Prayer for 4 January 2021


O Lord, open our lips
and our mouth shall proclaim your praise.


Creator of the heavens,
who led the Magi by a star
to worship the Christ-child:
guide and sustain us,
that we may find our journey’s end
in Jesus Christ our Lord.

Psalm 2.7-12

I will proclaim the decree of the Lord;
he said to me: ‘You are my Son; this day have I begotten you.

‘Ask of me and I will give you the nations for your inheritance
and the ends of the earth for your possession.

‘You shall break them with a rod of iron
and dash them in pieces like a potter’s vessel.’

Now therefore be wise, O kings;
be prudent, you judges of the earth.

Serve the Lord with fear, and with trembling kiss his feet,
lest he be angry and you perish from the way,
for his wrath is quickly kindled.

Happy are all they who take refuge in him.

Glory to the Father and to the Son and to the Holy Spirit;
as it was in the beginning, is now and shall be for ever. Amen.

Matthew 4.12-17, 23-25

When Jesus heard that John had been arrested, he withdrew to Galilee. He left Nazareth and made his home in Capernaum by the lake, in the territory of Zebulun and Naphtali, so that what had been spoken through the prophet Isaiah might be fulfilled:
‘Land of Zebulun, land of Naphtali,
on the road by the sea, across the Jordan,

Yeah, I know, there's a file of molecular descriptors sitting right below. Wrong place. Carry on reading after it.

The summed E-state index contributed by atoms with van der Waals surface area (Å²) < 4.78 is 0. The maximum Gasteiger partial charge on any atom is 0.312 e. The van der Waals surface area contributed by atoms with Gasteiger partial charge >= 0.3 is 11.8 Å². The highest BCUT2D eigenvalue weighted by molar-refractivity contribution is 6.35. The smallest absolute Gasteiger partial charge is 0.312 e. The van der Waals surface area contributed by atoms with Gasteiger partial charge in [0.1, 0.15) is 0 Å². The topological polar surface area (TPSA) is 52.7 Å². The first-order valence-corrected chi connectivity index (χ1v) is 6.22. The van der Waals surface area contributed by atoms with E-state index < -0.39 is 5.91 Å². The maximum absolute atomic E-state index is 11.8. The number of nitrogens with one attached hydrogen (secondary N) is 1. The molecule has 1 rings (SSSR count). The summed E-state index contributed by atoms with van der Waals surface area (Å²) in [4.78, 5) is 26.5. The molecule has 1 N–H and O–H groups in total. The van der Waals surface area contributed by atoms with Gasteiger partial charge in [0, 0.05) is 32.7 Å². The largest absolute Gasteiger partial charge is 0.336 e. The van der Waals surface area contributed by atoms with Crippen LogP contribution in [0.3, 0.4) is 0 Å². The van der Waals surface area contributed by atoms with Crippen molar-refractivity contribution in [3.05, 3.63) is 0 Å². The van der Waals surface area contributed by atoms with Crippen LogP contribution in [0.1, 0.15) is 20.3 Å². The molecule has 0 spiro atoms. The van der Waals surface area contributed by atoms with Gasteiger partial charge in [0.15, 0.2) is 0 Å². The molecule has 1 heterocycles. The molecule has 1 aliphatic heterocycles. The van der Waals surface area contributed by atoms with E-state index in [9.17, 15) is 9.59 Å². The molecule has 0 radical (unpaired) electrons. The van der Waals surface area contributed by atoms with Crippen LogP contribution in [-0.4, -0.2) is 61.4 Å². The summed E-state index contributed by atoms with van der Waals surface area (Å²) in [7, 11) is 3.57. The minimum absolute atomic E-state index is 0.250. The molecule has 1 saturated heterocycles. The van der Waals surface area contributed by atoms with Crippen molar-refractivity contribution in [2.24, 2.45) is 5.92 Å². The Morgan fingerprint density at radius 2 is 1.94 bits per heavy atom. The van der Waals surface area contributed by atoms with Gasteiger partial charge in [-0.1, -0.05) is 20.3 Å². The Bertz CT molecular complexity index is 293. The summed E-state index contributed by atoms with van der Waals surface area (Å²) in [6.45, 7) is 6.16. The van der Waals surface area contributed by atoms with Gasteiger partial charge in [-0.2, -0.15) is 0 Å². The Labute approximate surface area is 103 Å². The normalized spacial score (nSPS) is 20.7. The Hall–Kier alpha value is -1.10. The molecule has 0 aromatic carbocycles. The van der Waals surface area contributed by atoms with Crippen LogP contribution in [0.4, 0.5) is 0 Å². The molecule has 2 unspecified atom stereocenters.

Galilee of the Gentiles—
the people who sat in darkness
have seen a great light,
and for those who sat
in the region and shadow of death
light has dawned.’

From that time Jesus began to proclaim, ‘Repent, for the kingdom of heaven has come near.’

Jesus went throughout Galilee, teaching in their synagogues and proclaiming the good news of the kingdom and curing every disease and every sickness among the people. So his fame spread throughout all Syria, and they brought to him all the sick, those who were afflicted with various diseases and pains, demoniacs, epileptics, and paralytics, and he cured them. And great crowds followed him from Galilee, the Decapolis, Jerusalem, Judea, and from beyond the Jordan.


We have reflected upon and celebrated the birth of Jesus and, yesterday, we recalled and gave thanks for the moment when the Good News of the Incarnation was revealed to the wider world. Today we see Jesus beginning his adult ministry.

At this time of year I often wonder what it must have felt like for the shepherds and the wise men, even for Joseph and Mary. From the moment of the Annunciation things were changed. The appearance of angels and a prophetic star in the sky began a chain of events that was destined to change the world. Ancient prophecies were being fulfilled and a totally different future was being opened up for the whole of humanity, for ever. That door on the future was opened to a humble Jewish craftsman and his teenage wife, to lowly isolated shepherds, and to wise travellers from distant lands. In response to the revelation that had been shared with such a disparate and unlikely group of people, the shepherds were heard to praise and glorify God, while the wise men took tales of their experiences much further abroad. But … then what …?

After the fanfares of the angels, the leading of that special star and the presenting of symbolic and prophesied gifts … all was silent. For thirty years all was silent. We know from our reading of scripture that Joseph and Mary saw the child grow, become strong and filled with wisdom, as well as seeing that the favour of God was indeed upon him. But … for those first witnesses of the Incarnation … all was silent.